Egyptian President Mohamed Morsi gives a press conference in Berlin on January 30, 2013
Egyptian President Mohamed Morsi gives a press conference in Berlin on January 30, 2013. A legal body representing Morsi has filed an appeal against a court ruling cancelling Egypt's controversial parliamentary polls, judicial sources said. © Odd Andersen - AFP/File
Egyptian President Mohamed Morsi gives a press conference in Berlin on January 30, 2013
AFP
Last updated: March 13, 2013

Egyptian government appeals vote cancellation

A legal body representing Islamist President Mohamed Morsi on Wednesday filed an appeal against a court ruling cancelling Egypt's controversial parliamentary polls, judicial sources said.

The Egyptian State Lawsuit Authority (ESLA) filed the suit on behalf of the president and the Supreme Administrative Court will examine the case on Sunday, one source said.

On March 6, a lower court ordered the cancellation of the April 22 parliamentary elections because Morsi had ratified a new electoral law without sending it to the top court, as required by the constitution.

The ESLA argued Morsi was acting within his sovereign powers when he ratified the law, arguing that it was beyond the lower court's jurisdiction to cancel the elections.

Morsi and his Muslim Brotherhood had both issued statements insisting they would not challenge the court's decision.

Wednesday's appeal intensifies the ongoing political battle that pits the president and his Islamist allies against a wideranging opposition that believes Morsi has failed to address Egypt's dire political and economic problems since coming to power in June.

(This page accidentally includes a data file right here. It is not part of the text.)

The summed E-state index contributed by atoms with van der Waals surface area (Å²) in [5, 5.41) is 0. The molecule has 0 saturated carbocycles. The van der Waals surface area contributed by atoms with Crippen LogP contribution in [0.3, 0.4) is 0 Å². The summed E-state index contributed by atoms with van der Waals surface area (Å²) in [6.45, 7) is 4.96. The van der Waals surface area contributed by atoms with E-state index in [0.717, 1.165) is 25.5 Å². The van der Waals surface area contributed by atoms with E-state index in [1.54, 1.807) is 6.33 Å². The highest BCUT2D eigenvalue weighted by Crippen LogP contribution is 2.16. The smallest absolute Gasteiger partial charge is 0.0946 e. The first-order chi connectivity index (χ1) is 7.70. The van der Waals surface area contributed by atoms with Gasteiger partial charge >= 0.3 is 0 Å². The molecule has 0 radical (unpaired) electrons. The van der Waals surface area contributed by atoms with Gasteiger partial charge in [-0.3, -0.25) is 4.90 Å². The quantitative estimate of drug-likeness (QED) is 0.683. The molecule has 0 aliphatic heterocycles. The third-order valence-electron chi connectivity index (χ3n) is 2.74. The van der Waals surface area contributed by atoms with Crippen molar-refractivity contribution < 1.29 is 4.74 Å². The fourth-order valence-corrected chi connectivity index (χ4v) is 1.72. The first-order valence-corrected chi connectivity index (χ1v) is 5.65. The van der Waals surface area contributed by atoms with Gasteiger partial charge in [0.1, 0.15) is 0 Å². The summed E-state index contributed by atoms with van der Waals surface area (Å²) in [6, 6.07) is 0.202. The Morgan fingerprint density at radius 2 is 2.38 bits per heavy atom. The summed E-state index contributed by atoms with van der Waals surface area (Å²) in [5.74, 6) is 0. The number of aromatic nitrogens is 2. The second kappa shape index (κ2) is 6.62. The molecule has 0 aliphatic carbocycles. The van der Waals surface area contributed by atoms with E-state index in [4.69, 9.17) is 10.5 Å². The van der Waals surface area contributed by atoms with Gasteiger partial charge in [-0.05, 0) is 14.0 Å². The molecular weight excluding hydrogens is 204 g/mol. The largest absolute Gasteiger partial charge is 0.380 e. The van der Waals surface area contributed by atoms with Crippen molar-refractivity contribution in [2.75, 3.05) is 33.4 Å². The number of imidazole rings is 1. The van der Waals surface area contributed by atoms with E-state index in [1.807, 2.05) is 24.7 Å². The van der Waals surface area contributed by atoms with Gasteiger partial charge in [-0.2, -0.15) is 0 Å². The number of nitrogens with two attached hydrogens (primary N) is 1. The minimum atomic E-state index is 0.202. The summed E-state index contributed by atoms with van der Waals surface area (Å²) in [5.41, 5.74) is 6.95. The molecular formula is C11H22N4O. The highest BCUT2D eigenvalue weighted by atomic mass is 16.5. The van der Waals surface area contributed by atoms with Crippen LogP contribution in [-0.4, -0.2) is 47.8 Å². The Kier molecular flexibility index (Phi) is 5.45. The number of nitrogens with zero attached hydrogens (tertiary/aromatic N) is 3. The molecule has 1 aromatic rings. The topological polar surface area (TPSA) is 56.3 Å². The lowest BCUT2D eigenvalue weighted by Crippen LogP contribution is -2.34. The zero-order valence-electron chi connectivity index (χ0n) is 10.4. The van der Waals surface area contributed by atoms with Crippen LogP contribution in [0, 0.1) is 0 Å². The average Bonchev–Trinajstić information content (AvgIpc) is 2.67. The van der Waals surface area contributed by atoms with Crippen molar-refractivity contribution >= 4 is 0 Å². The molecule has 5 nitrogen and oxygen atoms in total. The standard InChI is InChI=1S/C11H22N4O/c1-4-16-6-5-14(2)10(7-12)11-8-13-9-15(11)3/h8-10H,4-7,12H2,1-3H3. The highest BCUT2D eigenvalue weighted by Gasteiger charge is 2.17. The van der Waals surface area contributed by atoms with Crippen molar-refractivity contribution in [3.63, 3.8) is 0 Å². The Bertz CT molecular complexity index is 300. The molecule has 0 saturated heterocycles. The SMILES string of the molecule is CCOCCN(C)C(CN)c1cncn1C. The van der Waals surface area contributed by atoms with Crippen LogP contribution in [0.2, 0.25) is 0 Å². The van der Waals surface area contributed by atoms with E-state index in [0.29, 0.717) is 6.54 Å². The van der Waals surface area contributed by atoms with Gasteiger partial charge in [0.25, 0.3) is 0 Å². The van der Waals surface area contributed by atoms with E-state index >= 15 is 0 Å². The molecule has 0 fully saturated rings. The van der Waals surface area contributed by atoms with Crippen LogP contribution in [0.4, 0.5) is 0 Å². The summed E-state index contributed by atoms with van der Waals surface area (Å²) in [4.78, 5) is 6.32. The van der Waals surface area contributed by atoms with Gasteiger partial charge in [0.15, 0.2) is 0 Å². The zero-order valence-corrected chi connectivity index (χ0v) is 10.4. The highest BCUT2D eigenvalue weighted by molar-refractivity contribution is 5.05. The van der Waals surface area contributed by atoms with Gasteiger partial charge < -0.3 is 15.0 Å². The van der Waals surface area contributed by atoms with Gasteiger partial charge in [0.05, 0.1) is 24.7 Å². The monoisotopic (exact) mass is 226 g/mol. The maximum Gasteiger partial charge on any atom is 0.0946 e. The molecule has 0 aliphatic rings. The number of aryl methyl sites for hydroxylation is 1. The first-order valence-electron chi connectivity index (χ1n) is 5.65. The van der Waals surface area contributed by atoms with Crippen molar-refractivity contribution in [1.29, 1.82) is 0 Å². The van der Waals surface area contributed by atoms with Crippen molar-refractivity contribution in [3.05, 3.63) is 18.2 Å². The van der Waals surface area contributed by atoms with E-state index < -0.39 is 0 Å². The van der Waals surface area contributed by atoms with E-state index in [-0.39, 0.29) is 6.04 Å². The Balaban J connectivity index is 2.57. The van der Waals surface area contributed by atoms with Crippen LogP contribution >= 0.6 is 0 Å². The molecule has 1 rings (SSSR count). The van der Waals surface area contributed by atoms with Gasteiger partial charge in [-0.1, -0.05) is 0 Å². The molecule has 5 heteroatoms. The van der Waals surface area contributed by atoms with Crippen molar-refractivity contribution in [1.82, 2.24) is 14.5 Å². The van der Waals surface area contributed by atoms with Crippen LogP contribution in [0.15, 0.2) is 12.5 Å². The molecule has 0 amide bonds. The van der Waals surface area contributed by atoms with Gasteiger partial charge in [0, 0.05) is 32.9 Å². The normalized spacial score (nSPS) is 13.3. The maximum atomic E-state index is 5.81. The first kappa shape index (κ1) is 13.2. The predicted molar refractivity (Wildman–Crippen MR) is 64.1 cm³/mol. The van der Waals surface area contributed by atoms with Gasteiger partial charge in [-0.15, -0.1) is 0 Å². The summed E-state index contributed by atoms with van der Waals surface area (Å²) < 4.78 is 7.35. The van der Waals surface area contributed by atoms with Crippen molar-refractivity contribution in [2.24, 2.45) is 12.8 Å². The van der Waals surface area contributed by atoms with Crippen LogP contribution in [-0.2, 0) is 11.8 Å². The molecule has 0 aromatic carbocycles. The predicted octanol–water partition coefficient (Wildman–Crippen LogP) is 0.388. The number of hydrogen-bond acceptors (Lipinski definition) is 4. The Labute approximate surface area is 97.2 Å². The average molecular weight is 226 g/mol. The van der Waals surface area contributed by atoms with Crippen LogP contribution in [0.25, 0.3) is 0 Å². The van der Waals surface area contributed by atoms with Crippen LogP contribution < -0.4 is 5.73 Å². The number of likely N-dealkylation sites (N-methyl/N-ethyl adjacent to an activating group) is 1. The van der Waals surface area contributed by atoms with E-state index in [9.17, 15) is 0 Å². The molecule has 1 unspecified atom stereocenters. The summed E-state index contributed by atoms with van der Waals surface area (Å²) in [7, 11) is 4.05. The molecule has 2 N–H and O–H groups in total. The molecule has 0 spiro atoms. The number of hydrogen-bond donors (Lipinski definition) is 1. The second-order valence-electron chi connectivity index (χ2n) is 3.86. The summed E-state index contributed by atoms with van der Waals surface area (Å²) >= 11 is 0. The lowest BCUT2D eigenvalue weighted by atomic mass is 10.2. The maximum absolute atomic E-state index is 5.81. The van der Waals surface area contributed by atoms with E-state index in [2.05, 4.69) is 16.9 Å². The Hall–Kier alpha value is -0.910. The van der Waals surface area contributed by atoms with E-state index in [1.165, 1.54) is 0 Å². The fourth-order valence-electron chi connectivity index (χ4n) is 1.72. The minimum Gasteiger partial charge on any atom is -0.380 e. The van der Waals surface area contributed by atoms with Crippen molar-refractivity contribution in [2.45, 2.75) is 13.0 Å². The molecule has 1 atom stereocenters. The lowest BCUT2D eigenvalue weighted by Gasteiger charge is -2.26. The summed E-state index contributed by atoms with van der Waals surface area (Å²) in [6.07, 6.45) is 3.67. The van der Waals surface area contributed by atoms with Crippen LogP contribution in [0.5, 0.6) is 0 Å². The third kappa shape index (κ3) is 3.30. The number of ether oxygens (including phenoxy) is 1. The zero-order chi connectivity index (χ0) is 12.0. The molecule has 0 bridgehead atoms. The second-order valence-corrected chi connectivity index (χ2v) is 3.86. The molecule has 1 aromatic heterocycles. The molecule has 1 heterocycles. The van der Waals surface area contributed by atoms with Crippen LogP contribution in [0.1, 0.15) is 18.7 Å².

Egypt's main opposition bloc, the National Salvation Front, had already announced it would boycott the polls -- expressing doubts over its transparency -- and demanded a new electoral law.

The gulf between the ruling Islamists and the opposition has been growing wider since November when Morsi issued a decree expanding his powers.

The decree was repealed after intense street pressure, but only after a controversial Islamist-drafted constitution was rushed through.

The Brotherhood and its Islamist allies won an overwhelming majority in legislative polls in the winter of 2011-2012 before that parliament was dissolved for irregularities.

The NSF has accused the Brotherhood of wanting to "dominate all the state organs" and reiterated its demand for the formation of a government of national salvation.

The opposition, less organised than the Brotherhood, insists that the president appoint a new government before the elections. The presidency says the new parliament should have the right to appoint a cabinet.

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